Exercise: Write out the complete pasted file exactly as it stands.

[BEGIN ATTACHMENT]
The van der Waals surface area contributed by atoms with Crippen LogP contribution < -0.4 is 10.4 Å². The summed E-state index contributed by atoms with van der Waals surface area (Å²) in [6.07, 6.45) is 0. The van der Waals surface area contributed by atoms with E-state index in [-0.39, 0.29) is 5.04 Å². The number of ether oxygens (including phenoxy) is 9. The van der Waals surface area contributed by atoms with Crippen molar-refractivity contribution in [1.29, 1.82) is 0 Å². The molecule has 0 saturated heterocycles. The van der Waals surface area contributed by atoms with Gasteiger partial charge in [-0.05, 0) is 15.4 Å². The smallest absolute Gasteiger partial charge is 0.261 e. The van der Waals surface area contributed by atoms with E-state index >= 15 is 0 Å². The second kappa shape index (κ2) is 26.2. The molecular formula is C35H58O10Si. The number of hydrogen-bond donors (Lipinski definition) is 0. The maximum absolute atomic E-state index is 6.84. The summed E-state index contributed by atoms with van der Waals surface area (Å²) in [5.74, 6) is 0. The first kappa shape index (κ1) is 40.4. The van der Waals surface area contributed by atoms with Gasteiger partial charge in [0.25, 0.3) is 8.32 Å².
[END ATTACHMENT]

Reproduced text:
The van der Waals surface area contributed by atoms with Crippen LogP contribution < -0.4 is 10.4 Å². The summed E-state index contributed by atoms with van der Waals surface area (Å²) in [6.07, 6.45) is 0. The van der Waals surface area contributed by atoms with E-state index in [-0.39, 0.29) is 5.04 Å². The number of ether oxygens (including phenoxy) is 9. The van der Waals surface area contributed by atoms with Crippen molar-refractivity contribution in [1.29, 1.82) is 0 Å². The molecule has 0 saturated heterocycles. The van der Waals surface area contributed by atoms with Gasteiger partial charge in [-0.05, 0) is 15.4 Å². The smallest absolute Gasteiger partial charge is 0.261 e. The van der Waals surface area contributed by atoms with E-state index >= 15 is 0 Å². The second kappa shape index (κ2) is 26.2. The molecular formula is C35H58O10Si. The number of hydrogen-bond donors (Lipinski definition) is 0. The maximum absolute atomic E-state index is 6.84. The summed E-state index contributed by atoms with van der Waals surface area (Å²) in [5.74, 6) is 0. The first kappa shape index (κ1) is 40.4. The van der Waals surface area contributed by atoms with Gasteiger partial charge in [0.25, 0.3) is 8.32 Å².